Insuring your boat
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Mon Apr 17, 2017 at 9:00am

Insuring your boat.

In reality the only obligation you have to canal boat insurance is the conditional requirement by the Canal & River Trust to insure powered boats to cover third party liabilities for at least £2 million.

This is simply because as a licence holder, you are responsible for injury or damage caused by you or the boat. Due to the nature of our chosen activity whereby we are navigating locks, negotiating bridges and cruising past moored boats, these damages could be considerable so it makes sense that other peoples property is protected from accidental damage.

What is optional, and therefore left for you to decide, is the insurance protection of your own property. When thinking about the level of investment we make it seems obvious that most of us would wish to protect not only our boat but also the contents as well

Compare the best boat insurance online, look for the best deals, seek out as many quotes from as many brokers as possible. Especially consult those who offer specialist insurance that meet your needs. If your boat sinks, will it be recovered? If there’s a fire while it’s on the trailer, does the car insurance cover for the accident or the trailer insurance? Do you need both or less cover?

Whether you’re seeking out jet ski insurance or laser insurance or simply a little more cover for your kayaking activities while out on the river. Peruse the details below and select the best insurance coverage for your sport, hobby or pursuit. It’s always beneficial to look for the cheapest premiums but not if the payouts don’t match the requirement in the event of a claim.


Fully Comprehensive Or Third Party

Don’t go anywhere before you’ve decided if you’re going for fully comp or 3rd party marine insurance.

By law most large boats like yachts or narrow boats need to have proof of third party insurance before you can set sail on canals, estuaries, inland rivers and moor at harbours. This is handled via license from the Canal and Rivers Trust, Environment Agency and the Broads Authority. Simply put, at the very basic level you need to have third party insurance in place for your vessel.

Now many people get confused as to the difference between fully comprehensive and third party insurance, especially once they find out about the parts that make it different. Simply put, third party insurance is a requirement as it covers the third person and offers you liability protection. If you are at fault in an accident, it covers repairs and personal injury to the opposing party.

Here’s the catch. It doesn’t offer you any cover whatsoever when it comes to your own needs or your own boat’s repairs. So what’s the point of third party insurance over fully comprehensive? Well if you have a boat that is old or on its last legs, or a lower valued item that you use as a fishing boat, you may not be too concerned at losing several hundred pounds compared to the insurance premiums you would need to pay.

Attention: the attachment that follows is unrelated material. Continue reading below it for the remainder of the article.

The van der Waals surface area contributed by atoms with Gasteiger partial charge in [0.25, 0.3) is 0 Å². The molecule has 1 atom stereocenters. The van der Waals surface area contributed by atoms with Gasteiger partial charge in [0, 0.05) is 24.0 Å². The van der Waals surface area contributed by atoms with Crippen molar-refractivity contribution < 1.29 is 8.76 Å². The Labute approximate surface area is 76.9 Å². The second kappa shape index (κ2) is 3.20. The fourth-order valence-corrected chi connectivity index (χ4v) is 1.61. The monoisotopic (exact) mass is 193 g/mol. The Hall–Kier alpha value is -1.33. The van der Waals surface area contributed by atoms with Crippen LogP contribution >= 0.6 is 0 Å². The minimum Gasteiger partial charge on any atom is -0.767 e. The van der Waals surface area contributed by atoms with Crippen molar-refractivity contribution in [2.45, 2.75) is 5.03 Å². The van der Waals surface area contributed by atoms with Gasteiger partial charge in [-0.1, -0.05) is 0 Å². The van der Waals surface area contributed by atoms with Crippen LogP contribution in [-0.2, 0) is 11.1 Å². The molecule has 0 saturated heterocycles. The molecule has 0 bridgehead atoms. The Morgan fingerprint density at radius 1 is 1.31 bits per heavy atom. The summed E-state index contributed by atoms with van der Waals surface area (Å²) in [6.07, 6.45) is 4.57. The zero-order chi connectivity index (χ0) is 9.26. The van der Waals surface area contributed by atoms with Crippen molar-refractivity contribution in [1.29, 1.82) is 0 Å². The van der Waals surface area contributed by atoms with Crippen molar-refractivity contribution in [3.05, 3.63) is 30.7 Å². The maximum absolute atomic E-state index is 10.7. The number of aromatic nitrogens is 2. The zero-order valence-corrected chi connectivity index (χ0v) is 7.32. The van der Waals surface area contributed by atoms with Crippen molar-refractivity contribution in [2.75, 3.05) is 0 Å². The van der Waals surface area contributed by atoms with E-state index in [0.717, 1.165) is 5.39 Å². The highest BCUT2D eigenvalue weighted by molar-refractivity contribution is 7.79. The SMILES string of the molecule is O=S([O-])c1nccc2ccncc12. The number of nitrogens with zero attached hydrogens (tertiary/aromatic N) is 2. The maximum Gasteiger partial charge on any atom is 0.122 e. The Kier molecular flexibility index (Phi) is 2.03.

So in these instances it’s perfect, you get to abide by the law and save loads by not paying out on cover you don’t need. It’s worth remembering however that should your boat sink, you are legally obliged to pay for salvage costs or there would be boats strewn in waterways all over the place. There is, like car insurance an option for an additional insurance policy for your boat which covers theft and fire.

Buying this will ensure should the worst happen and your vessel is stolen or catches fire, that the third person involved in the incident is covered as well as repairs or replacement is insured against. The most popular and of course the most convenient is however the most expensive. Fully comprehensive insurance against all eventualities while you are at the helm and when you’re not.

So when you drill down all the parts. If you have a boat that isn’t worth much or can be easily replaced or salvaged and the costs absorbed, only buy the insurance you’re legally obliged to. Don’t fall into a trap of buying content insurance or small vessel insurance for a tenner a year when it’s just a token gesture like mobile phone insurance when it is on contract.

Before you purchase third party insurance, check with the local authority as to whether you firstly need a licence or you’re exempt and whether you need insurance before you apply. Then if you do and your boat is worth much more than ten years worth of monthly premiums, consider a fully comprehensive boat policy to cover all the bases and eventualities.

Happy Boating.

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